- Talkiatry debuted its new Mindshare partner program that lets providers easily refer their patients for telepsychiatric care from Talkiatry’s network of 300 psychiatrists across 44 states, with NYU Langone, NOCD, and Transact Campus signed-on at launch.
- Walgreens is throwing its hat into the virtual care ring as it continues its strategic pivot to healthcare services, with virtual consultations for common medical needs and prescriptions slated to begin later this month.
- Withings Health Solutions is partnering with Validic to integrate its suite of cellular devices with the IoT platform, providing seamless access devices such as the Withings Body Pro smart scale and the Withings BPM Connect Pro blood pressure monitor.
Special thanks to everyone at HLTH who caught us up on the latest and greatest, and welcome to all of our new readers we met at the show! Stay tuned for deeper dives into many of these announcements in next week’s Digital Health Wire.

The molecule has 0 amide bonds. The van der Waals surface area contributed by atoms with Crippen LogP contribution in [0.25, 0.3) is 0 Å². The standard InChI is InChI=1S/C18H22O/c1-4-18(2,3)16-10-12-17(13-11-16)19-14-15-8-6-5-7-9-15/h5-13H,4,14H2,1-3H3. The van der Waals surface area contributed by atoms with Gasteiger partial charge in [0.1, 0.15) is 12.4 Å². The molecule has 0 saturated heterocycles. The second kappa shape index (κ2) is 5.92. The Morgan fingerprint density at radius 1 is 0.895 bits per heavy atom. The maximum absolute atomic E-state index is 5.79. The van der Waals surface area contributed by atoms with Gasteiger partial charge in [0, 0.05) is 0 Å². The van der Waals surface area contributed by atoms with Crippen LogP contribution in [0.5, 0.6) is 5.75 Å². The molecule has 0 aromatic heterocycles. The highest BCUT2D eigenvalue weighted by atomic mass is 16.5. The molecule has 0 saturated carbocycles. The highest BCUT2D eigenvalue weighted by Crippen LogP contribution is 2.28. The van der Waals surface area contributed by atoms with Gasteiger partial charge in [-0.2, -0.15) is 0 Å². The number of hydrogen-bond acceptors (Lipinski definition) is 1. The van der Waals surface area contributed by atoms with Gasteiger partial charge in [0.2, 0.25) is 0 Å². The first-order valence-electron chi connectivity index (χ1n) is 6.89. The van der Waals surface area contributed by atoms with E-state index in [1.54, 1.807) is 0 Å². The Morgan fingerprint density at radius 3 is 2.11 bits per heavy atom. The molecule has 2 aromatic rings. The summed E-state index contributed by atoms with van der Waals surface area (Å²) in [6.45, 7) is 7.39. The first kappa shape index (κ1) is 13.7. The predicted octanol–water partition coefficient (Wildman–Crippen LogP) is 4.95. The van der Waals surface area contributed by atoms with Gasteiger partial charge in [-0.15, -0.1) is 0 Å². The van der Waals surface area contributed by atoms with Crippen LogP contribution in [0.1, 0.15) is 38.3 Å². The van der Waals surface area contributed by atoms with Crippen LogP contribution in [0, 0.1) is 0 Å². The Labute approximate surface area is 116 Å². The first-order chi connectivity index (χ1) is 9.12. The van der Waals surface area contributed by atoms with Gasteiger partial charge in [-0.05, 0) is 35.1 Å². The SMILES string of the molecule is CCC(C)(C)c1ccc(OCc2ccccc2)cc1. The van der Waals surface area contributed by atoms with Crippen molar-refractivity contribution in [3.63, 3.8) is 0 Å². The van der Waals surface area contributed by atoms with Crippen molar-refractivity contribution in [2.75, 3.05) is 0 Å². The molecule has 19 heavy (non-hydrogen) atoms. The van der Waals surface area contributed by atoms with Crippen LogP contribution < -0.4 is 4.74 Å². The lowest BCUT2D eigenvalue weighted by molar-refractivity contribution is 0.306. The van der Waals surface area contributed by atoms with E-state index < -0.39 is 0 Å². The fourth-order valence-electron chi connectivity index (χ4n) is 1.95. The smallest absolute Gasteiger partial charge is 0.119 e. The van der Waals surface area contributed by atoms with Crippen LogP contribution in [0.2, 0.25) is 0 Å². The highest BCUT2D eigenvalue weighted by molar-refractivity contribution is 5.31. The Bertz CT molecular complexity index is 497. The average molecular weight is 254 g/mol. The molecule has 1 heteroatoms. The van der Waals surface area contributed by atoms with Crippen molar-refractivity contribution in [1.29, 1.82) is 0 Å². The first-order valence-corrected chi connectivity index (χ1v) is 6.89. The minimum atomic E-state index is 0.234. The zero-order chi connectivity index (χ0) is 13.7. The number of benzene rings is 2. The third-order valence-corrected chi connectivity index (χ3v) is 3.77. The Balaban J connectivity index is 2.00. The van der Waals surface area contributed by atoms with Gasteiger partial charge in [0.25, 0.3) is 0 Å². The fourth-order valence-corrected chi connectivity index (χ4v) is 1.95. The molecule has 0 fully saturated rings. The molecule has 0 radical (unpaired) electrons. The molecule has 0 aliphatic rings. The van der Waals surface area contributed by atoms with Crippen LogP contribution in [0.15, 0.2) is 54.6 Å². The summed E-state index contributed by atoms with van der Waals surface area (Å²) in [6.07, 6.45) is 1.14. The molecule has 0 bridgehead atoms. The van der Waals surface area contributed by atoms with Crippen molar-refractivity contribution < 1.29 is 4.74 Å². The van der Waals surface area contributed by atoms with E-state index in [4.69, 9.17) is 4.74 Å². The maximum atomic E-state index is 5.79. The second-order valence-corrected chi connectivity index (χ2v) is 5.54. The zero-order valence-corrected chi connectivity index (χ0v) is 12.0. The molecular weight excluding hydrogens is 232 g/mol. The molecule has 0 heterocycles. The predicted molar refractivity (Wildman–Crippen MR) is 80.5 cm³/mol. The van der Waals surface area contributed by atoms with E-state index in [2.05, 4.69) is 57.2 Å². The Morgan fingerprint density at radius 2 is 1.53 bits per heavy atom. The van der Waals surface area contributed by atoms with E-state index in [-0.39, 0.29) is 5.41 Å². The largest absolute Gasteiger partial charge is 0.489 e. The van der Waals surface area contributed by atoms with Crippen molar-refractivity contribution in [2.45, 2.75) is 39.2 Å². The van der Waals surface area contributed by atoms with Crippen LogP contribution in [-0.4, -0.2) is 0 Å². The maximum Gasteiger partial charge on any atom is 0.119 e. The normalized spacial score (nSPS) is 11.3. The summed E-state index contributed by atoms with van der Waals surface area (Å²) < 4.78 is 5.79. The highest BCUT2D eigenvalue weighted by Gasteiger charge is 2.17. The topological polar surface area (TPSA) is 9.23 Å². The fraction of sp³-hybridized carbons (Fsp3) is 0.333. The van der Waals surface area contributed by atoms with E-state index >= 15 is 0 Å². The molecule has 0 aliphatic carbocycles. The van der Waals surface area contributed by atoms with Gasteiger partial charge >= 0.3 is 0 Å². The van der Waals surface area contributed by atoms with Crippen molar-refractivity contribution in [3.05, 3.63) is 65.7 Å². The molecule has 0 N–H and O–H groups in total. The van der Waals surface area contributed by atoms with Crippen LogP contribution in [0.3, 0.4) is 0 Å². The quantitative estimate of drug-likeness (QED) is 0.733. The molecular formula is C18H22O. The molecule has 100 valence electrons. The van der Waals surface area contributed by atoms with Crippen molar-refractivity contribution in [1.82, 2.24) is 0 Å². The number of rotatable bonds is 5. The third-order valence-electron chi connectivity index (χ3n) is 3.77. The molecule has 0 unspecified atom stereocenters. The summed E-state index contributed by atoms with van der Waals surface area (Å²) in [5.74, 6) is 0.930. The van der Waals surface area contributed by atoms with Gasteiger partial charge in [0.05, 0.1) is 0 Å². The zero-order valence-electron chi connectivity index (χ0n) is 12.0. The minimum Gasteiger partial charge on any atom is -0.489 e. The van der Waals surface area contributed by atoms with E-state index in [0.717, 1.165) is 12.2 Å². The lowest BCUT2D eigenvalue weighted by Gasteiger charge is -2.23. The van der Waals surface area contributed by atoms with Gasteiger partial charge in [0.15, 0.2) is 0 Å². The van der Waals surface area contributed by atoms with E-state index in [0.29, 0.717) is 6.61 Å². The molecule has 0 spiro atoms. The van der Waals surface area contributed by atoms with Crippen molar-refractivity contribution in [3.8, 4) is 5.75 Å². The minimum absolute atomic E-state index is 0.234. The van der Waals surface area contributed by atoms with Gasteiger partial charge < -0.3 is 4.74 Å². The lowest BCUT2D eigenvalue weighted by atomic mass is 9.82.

Andreessen Horowitz partner Julie Yoo and Bassett Healthcare CDO Paul Uhrig recently shared their playbook for entrepreneurs looking to partner with health systems, which included plenty of insider tips to stand out in a crowded field.
Getting in the (right) door is the first step to any pitch, but an academic medical center with a healthy mix of payor contracts will have a different lens than a rural hospital serving mostly Medicaid patients.
- Advice: Research target health systems and make sure they align with your product’s value proposition. Make sure you’re reaching the right person, which usually involves multiple stakeholders across clinical, operational, and financial leadership. The value proposition needs to hold up to each.
Making the pitch will vary by health system (an asterisk that could probably be added to every tip), so it’s important to tailor all information and supporting data to individual priorities. This section stresses that it’s “imperative” to illustrate a positive financial impact.
- Advice: Don’t be afraid to ask about budget and clarify your revenue model. Even if stakeholders like the solution, it’s moot if they aren’t able to find the funds for it.
The evaluation process can run the gamut from informal discussion to formalized diligence, but health systems aren’t usually opposed to giving visibility into the evaluation checklist.
- Advice: Upfront qualification work is intended to de-risk the implementation process and identify potential blockers early. Be prepared with case studies and references from other customers to support the evaluation process.